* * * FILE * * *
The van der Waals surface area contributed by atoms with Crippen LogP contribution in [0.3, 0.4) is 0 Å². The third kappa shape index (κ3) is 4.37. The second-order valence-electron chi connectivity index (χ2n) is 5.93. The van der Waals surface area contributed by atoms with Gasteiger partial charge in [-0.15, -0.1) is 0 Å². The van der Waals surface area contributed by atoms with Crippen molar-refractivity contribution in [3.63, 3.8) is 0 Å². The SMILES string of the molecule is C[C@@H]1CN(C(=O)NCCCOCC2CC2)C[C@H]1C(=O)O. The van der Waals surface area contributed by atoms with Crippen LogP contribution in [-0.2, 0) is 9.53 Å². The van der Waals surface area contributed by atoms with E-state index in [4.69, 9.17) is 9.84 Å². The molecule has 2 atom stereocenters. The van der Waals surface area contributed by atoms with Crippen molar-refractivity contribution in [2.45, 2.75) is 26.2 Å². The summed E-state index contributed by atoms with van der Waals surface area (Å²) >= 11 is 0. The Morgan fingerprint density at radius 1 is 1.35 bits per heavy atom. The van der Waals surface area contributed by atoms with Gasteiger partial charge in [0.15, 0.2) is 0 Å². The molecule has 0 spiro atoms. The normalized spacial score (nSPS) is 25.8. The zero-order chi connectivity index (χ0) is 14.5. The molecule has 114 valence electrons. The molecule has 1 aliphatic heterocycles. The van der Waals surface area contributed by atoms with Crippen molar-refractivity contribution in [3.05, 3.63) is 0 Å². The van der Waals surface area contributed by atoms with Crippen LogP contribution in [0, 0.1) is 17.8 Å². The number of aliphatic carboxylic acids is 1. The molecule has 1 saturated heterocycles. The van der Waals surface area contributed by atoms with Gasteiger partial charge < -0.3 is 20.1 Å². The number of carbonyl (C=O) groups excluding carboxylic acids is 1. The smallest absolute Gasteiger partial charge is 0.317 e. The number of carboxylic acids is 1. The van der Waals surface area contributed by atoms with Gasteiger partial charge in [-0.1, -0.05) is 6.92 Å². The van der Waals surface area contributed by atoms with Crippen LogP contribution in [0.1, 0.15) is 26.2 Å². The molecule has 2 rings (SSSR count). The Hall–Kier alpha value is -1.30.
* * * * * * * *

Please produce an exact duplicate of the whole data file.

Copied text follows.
The van der Waals surface area contributed by atoms with Crippen LogP contribution in [0.3, 0.4) is 0 Å². The third kappa shape index (κ3) is 4.37. The second-order valence-electron chi connectivity index (χ2n) is 5.93. The van der Waals surface area contributed by atoms with Gasteiger partial charge in [-0.15, -0.1) is 0 Å². The van der Waals surface area contributed by atoms with Crippen molar-refractivity contribution in [3.63, 3.8) is 0 Å². The SMILES string of the molecule is C[C@@H]1CN(C(=O)NCCCOCC2CC2)C[C@H]1C(=O)O. The van der Waals surface area contributed by atoms with Crippen LogP contribution in [-0.2, 0) is 9.53 Å². The van der Waals surface area contributed by atoms with E-state index in [4.69, 9.17) is 9.84 Å². The molecule has 2 atom stereocenters. The van der Waals surface area contributed by atoms with Crippen molar-refractivity contribution in [2.45, 2.75) is 26.2 Å². The summed E-state index contributed by atoms with van der Waals surface area (Å²) >= 11 is 0. The Morgan fingerprint density at radius 1 is 1.35 bits per heavy atom. The van der Waals surface area contributed by atoms with Gasteiger partial charge in [0.15, 0.2) is 0 Å². The molecule has 0 spiro atoms. The normalized spacial score (nSPS) is 25.8. The zero-order chi connectivity index (χ0) is 14.5. The molecule has 114 valence electrons. The molecule has 1 aliphatic heterocycles. The van der Waals surface area contributed by atoms with Crippen molar-refractivity contribution in [3.05, 3.63) is 0 Å². The van der Waals surface area contributed by atoms with Crippen LogP contribution in [0, 0.1) is 17.8 Å². The number of aliphatic carboxylic acids is 1. The molecule has 1 saturated heterocycles. The van der Waals surface area contributed by atoms with Gasteiger partial charge < -0.3 is 20.1 Å². The number of carbonyl (C=O) groups excluding carboxylic acids is 1. The smallest absolute Gasteiger partial charge is 0.317 e. The number of carboxylic acids is 1. The van der Waals surface area contributed by atoms with Gasteiger partial charge in [-0.1, -0.05) is 6.92 Å². The van der Waals surface area contributed by atoms with Crippen LogP contribution in [0.1, 0.15) is 26.2 Å². The molecule has 2 rings (SSSR count). The Hall–Kier alpha value is -1.30.